As Tunisians celebrate 65 years of independence from France on Saturday, and in the shadow of the 10-year anniversary of their revolution, they are deeply divided about the future of the country. With the economy reeling from the effects of the pandemic and unemployment surging, a rift has emerged between those looking to the vestiges of the past for stability and those pushing for the pace of change to quicken.
The National spoke to Tunisians in the street this past week to ask what they thought the future should look like and who would lead them there.
The only thing people could agree on: the current system is not working.
“We see no clear strategies, or a well-crafted plan to clearly show us our future or the future of our children,” said Hafedh Blaij, a craftsman working in Tunis. “There is not a single politician you can rely on. As soon as you give them your trust, they show you their horns.”
“In Bourguiba’s era, life was better, everything was cheaper, job opportunities were better,” he said.
Habib Bourguiba, who led Tunisia from 1956 to 1987, was viewed on the global stage as a visionary with the will power to push forward reforms that thrust Tunisia into the modern era. He expanded access to education, pushed for modernisation of agriculture and industry and instituted a landmark Code of Personal Status that gave women rights unheard of in the Arab world – among them the abolishment of polygamy, the right to a civil divorce, and state-funded access to birth control and abortion.
“Bourguiba was the greatest leader Tunisia ever had – or ever will have,” said Abdelrahman Chokri, a vendor in the medina of Tunis whose shop is graced with half a dozen photos of the late prime minister and president.
But Bourguiba’s legacy is tarnished by his brutal treatment of opposition from both the left and the right. Both he and his successor, Zine El Abidine Ben Ali, who took over the presidency in 1987 in a medical coup, carried out a campaign that saw tens of thousands of leftists and Islamists jailed, tortured and killed over the course of three decades.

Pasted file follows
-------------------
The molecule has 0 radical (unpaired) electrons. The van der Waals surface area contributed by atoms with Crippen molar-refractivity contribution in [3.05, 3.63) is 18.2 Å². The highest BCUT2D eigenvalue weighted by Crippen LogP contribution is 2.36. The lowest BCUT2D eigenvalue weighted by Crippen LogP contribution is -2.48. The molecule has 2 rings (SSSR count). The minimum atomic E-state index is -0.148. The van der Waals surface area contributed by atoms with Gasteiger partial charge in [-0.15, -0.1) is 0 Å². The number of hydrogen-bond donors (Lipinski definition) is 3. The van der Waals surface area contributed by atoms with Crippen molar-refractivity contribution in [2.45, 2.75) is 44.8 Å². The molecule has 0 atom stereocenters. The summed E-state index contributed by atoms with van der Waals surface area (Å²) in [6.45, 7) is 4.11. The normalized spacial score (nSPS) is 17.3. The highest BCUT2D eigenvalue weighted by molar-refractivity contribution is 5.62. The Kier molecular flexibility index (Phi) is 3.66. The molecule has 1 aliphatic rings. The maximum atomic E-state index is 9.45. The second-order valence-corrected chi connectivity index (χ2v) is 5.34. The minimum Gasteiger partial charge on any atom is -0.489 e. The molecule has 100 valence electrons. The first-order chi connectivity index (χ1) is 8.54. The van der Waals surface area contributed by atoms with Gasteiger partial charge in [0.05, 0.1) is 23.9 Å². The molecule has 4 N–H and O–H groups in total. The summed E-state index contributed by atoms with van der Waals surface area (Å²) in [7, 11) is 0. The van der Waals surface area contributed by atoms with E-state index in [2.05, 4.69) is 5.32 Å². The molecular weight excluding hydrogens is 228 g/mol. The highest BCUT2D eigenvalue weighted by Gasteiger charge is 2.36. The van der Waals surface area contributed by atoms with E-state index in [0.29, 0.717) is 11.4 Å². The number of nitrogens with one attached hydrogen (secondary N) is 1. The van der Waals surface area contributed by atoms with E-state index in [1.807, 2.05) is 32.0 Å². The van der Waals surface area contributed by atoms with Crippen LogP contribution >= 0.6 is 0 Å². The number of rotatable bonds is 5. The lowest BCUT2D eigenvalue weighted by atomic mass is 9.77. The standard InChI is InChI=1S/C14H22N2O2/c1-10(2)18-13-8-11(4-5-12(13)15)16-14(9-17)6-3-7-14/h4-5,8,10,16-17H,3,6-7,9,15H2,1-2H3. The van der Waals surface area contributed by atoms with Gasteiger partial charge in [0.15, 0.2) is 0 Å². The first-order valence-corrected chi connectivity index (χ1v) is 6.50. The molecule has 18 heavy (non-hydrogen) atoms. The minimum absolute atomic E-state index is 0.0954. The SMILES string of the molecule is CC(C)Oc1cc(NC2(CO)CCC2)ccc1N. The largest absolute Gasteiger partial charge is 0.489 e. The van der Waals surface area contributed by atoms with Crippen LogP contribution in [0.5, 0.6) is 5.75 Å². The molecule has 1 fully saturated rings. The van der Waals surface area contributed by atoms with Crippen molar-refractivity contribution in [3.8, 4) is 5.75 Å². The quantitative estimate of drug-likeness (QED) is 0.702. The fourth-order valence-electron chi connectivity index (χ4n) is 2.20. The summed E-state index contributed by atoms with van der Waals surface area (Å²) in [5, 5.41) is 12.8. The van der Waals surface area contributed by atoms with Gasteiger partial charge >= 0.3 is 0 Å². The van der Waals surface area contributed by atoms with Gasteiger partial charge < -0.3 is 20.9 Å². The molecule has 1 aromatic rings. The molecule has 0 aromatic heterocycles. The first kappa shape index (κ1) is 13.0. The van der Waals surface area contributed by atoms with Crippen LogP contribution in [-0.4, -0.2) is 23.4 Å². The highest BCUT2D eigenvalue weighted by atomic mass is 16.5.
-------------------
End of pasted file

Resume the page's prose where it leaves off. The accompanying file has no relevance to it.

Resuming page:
Ben Ali was toppled in the January 2011 revolution, ushering in an era of newfound political freedoms, but also economic instability and political uncertainty. Since the revolution, GDP growth has dropped from 3.5 per cent in 2010 to just over 1 per cent in 2019. Overall, 16 per cent of Tunisians are unemployed, but that number more than doubles for those under 30, according to the World Bank. The country has had nine prime ministers in 10 years.
Some Tunisians urge patience with the pace of reforms. “No transition is easy,” said Azzouz, a milliner in Tunis who declined to give last name. “It is quite normal to undergo a certain level of distress when you go through a shift from one regime to another.”
But others are leaning into the nostalgia for stability and prosperity at the voting booth.
In 2019, a former Ben Ali era official, Abir Moussi, whose bombastic rhetoric denies that the 2011 revolution took place and brands the ruling moderate Islamist Ennahda party terrorists, was elected to parliament. Since then, her Free Destourian Party (PLD), and their Ben Ali-era policies, have gained traction among voters. Two recent polls suggest the PDL could win a majority of seats in Parliament if elections were held this year, though they are slated for 2024.
“Abir Moussi will get the Islamists out of Tunisia and get unemployment down,” said Bilal, a taxi driver in Tunis, adding, “Ben Ali never should have left.”
While older generations debate the merits of the Bourguiba and Ben Ali years, the younger generation is pushing for the revolution to continue. Dozens of anti-government protests have taken place since mid January.
At one protest that month, Aya, a 21-year-old student, expressed her frustration at the lack of progress. “Nothing has happened in the 10 years since the revolution. In fact things have only grown worse.
"We want jobs, we want dignity, we want to live," she told The National.
“There will be a second revolution, we are sure of that,” said another of her compatriots at the protest.